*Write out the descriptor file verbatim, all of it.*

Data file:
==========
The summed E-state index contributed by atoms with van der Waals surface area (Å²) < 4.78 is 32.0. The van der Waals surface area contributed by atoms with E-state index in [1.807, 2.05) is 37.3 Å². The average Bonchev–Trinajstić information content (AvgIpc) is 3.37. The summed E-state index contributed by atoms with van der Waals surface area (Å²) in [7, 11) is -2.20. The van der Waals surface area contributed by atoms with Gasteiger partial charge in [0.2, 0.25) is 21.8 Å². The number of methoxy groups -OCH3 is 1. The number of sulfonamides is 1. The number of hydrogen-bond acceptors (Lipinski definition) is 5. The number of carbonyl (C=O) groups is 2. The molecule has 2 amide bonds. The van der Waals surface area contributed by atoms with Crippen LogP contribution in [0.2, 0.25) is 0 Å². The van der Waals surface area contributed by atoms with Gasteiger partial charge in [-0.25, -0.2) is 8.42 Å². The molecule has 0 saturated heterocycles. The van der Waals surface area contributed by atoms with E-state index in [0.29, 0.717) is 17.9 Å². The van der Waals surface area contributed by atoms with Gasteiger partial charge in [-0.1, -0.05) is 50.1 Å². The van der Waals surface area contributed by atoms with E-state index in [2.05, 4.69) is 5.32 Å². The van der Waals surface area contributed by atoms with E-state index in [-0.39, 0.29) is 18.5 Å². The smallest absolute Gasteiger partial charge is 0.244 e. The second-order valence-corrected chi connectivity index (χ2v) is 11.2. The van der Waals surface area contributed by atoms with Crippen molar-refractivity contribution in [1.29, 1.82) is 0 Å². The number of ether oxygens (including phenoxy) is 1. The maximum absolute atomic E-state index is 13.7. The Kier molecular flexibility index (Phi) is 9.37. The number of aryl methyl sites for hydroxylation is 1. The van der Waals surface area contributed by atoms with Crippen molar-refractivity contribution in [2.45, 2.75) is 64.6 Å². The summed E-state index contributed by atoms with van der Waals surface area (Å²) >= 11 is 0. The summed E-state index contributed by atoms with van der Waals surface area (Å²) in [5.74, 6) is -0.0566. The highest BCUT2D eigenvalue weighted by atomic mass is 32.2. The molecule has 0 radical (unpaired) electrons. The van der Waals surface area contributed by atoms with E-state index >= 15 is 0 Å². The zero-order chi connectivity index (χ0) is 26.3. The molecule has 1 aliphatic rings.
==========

The summed E-state index contributed by atoms with van der Waals surface area (Å²) < 4.78 is 32.0. The van der Waals surface area contributed by atoms with E-state index in [1.807, 2.05) is 37.3 Å². The average Bonchev–Trinajstić information content (AvgIpc) is 3.37. The summed E-state index contributed by atoms with van der Waals surface area (Å²) in [7, 11) is -2.20. The van der Waals surface area contributed by atoms with Gasteiger partial charge in [0.2, 0.25) is 21.8 Å². The number of methoxy groups -OCH3 is 1. The number of sulfonamides is 1. The number of hydrogen-bond acceptors (Lipinski definition) is 5. The number of carbonyl (C=O) groups is 2. The molecule has 2 amide bonds. The van der Waals surface area contributed by atoms with Crippen LogP contribution in [0.2, 0.25) is 0 Å². The van der Waals surface area contributed by atoms with Gasteiger partial charge in [-0.25, -0.2) is 8.42 Å². The molecule has 0 saturated heterocycles. The van der Waals surface area contributed by atoms with E-state index in [0.29, 0.717) is 17.9 Å². The van der Waals surface area contributed by atoms with Gasteiger partial charge in [-0.1, -0.05) is 50.1 Å². The van der Waals surface area contributed by atoms with E-state index in [2.05, 4.69) is 5.32 Å². The van der Waals surface area contributed by atoms with E-state index in [-0.39, 0.29) is 18.5 Å². The smallest absolute Gasteiger partial charge is 0.244 e. The second-order valence-corrected chi connectivity index (χ2v) is 11.2. The van der Waals surface area contributed by atoms with Crippen molar-refractivity contribution in [1.29, 1.82) is 0 Å². The number of ether oxygens (including phenoxy) is 1. The maximum absolute atomic E-state index is 13.7. The Kier molecular flexibility index (Phi) is 9.37. The number of aryl methyl sites for hydroxylation is 1. The van der Waals surface area contributed by atoms with Crippen molar-refractivity contribution in [2.45, 2.75) is 64.6 Å². The summed E-state index contributed by atoms with van der Waals surface area (Å²) >= 11 is 0. The summed E-state index contributed by atoms with van der Waals surface area (Å²) in [5.74, 6) is -0.0566. The highest BCUT2D eigenvalue weighted by atomic mass is 32.2. The molecule has 0 radical (unpaired) electrons. The van der Waals surface area contributed by atoms with E-state index >= 15 is 0 Å². The zero-order chi connectivity index (χ0) is 26.3. The molecule has 1 aliphatic rings.